Various firms engaged in palm oil development since 2002 apparently have received $75 million in U.S. Agency for International Development money under “Plan Colombia,” Ballve writes. And some of the firms appear to be tied to narco-traffickers, “in possible violation of federal law.” The writer notes Colombia’s paramilitaries are on the State Department’s list of foreign “terrorist” organizations.
“Plan Colombia is fighting against drugs militarily at the same time it gives money to support palm, which is used by paramilitary mafias to launder money,” The Nation quotes Colombian Senator Gustavo Petro, as saying. “The United States is implicitly subsidizing drug traffickers.”
President Alvaro Uribe has urged Colombians to increase palm production from 750,000 to 15 million acres to cash in on the expected boom in biofuels.
“Oil palm, or African palm, is one of the few aid-funded crops whose profits can match coca profits,” Ballve notes. But human rights groups have long accused palm companies, notably Urapalma, of cultivating stolen lands, he adds.
Sen. Patrick Leahy, D-Vermont, has attached an amendment to this year’s Plan Colombia funding (for 2010) to ban palm projects that “cause the forced displacement of local people” but in the bill’s current draft, Ballve says, Leahy’s amendment is marked for deletion.
Urapalma submitted a grant application to the Bogota, Colombia, offices of ARD Inc., a rural development contractor based in Burlington, Vermont, which The Nation reports does business in 43 countries and has received $330 million in revenue from USAID.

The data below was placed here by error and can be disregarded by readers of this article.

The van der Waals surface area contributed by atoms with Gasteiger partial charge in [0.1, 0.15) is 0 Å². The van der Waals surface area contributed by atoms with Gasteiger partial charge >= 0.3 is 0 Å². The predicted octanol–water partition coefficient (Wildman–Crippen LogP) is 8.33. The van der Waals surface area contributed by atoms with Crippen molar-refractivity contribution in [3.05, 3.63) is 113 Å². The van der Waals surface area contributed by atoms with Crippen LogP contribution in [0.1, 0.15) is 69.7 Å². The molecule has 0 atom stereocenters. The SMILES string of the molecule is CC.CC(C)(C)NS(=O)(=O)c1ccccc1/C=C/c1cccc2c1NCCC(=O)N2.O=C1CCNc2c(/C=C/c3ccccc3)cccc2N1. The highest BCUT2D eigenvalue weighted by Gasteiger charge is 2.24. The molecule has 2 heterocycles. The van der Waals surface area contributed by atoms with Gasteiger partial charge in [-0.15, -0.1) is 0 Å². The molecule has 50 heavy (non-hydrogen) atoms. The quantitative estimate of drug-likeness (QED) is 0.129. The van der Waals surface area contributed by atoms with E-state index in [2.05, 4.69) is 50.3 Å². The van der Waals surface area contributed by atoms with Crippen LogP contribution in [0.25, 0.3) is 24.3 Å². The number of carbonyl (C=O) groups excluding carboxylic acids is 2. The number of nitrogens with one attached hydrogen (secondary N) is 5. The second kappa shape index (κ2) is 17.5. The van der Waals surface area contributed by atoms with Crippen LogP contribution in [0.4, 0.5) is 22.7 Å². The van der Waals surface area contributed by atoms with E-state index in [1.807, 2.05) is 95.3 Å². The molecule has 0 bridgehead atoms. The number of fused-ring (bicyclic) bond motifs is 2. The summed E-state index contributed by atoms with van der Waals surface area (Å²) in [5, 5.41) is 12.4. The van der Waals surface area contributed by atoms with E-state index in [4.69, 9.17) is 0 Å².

In January, 2003, ARD began administering $41.5 million for USAID’s Colombia Agribusiness Partnership Program and Urapalma was one of its beneficiaries. Urapalma has been accused of taking land illegally from Colombian peasants.
In July, 2003, just before Urapalma’s USAID application, Colombia’s national daily El Tiempo reported that “the African palm projects in the southern banana region of Uraba are dripping with blood, misery, and corruption.” The region is where Urapalma is active.
The Nation article goes on to report that in 2003, the Inter-American Court of Human Rights singled out Urapalma for collusion with paramilitaries in these words: “Since 2001, the company Urapalma SA has initiated cultivation of the oil palm on approximately 1,500 hectares of the collective land of these communities, with the help of ‘the perimetric and concentric armed protection of the Army’s Seventeenth Brigade and armed civilians'”, i.e., paras.
All of the above, of course, has gone on by fleecing American taxpayers, courtesy of SOA and USAID.
Sherwood Ross formerly worked for The Chicago Daily News and other major dailies and as a columnist for wire services. He currently runs a public relations firm for “worthy causes”-. Reach him at firstname.lastname@example.org.
Tags: Colombia, Colombia Civil War, colombia drugs, colombia foreign aid, colombia human rights, colombia military, colombia military base, colombian army, colombian military bases, farc, farc guerrillas, french guiania base, john lindsay-poland, palanquero, roger hollander, southern command, war on drugs
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|Written by John Lindsay-Poland www.upsidedownworld.org|